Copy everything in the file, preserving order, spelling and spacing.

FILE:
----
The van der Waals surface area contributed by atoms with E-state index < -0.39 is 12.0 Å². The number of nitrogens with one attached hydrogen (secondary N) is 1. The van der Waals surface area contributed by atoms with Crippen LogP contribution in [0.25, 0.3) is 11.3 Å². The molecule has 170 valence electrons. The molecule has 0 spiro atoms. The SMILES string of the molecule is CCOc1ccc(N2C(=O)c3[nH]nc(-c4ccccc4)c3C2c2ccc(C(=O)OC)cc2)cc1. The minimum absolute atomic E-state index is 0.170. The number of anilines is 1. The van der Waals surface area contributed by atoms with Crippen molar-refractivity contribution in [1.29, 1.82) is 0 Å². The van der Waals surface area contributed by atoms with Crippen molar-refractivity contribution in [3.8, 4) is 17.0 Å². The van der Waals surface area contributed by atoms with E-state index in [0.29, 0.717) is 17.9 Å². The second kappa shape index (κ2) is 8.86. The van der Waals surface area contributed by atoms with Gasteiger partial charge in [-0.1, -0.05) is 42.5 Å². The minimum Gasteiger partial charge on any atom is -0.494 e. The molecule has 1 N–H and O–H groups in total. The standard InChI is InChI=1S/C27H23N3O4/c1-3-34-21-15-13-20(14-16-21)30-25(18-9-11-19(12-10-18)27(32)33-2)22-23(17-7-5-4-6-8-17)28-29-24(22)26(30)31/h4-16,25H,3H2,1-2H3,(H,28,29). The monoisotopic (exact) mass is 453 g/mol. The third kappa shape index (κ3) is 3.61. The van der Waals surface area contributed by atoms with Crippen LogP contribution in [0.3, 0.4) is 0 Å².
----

The van der Waals surface area contributed by atoms with E-state index < -0.39 is 12.0 Å². The number of nitrogens with one attached hydrogen (secondary N) is 1. The van der Waals surface area contributed by atoms with Crippen LogP contribution in [0.25, 0.3) is 11.3 Å². The molecule has 170 valence electrons. The molecule has 0 spiro atoms. The SMILES string of the molecule is CCOc1ccc(N2C(=O)c3[nH]nc(-c4ccccc4)c3C2c2ccc(C(=O)OC)cc2)cc1. The minimum absolute atomic E-state index is 0.170. The number of anilines is 1. The van der Waals surface area contributed by atoms with Crippen molar-refractivity contribution in [1.29, 1.82) is 0 Å². The van der Waals surface area contributed by atoms with Crippen molar-refractivity contribution in [3.8, 4) is 17.0 Å². The van der Waals surface area contributed by atoms with E-state index in [0.29, 0.717) is 17.9 Å². The second kappa shape index (κ2) is 8.86. The van der Waals surface area contributed by atoms with Gasteiger partial charge in [-0.1, -0.05) is 42.5 Å². The minimum Gasteiger partial charge on any atom is -0.494 e. The molecule has 1 N–H and O–H groups in total. The standard InChI is InChI=1S/C27H23N3O4/c1-3-34-21-15-13-20(14-16-21)30-25(18-9-11-19(12-10-18)27(32)33-2)22-23(17-7-5-4-6-8-17)28-29-24(22)26(30)31/h4-16,25H,3H2,1-2H3,(H,28,29). The monoisotopic (exact) mass is 453 g/mol. The third kappa shape index (κ3) is 3.61. The van der Waals surface area contributed by atoms with Crippen LogP contribution in [0.3, 0.4) is 0 Å².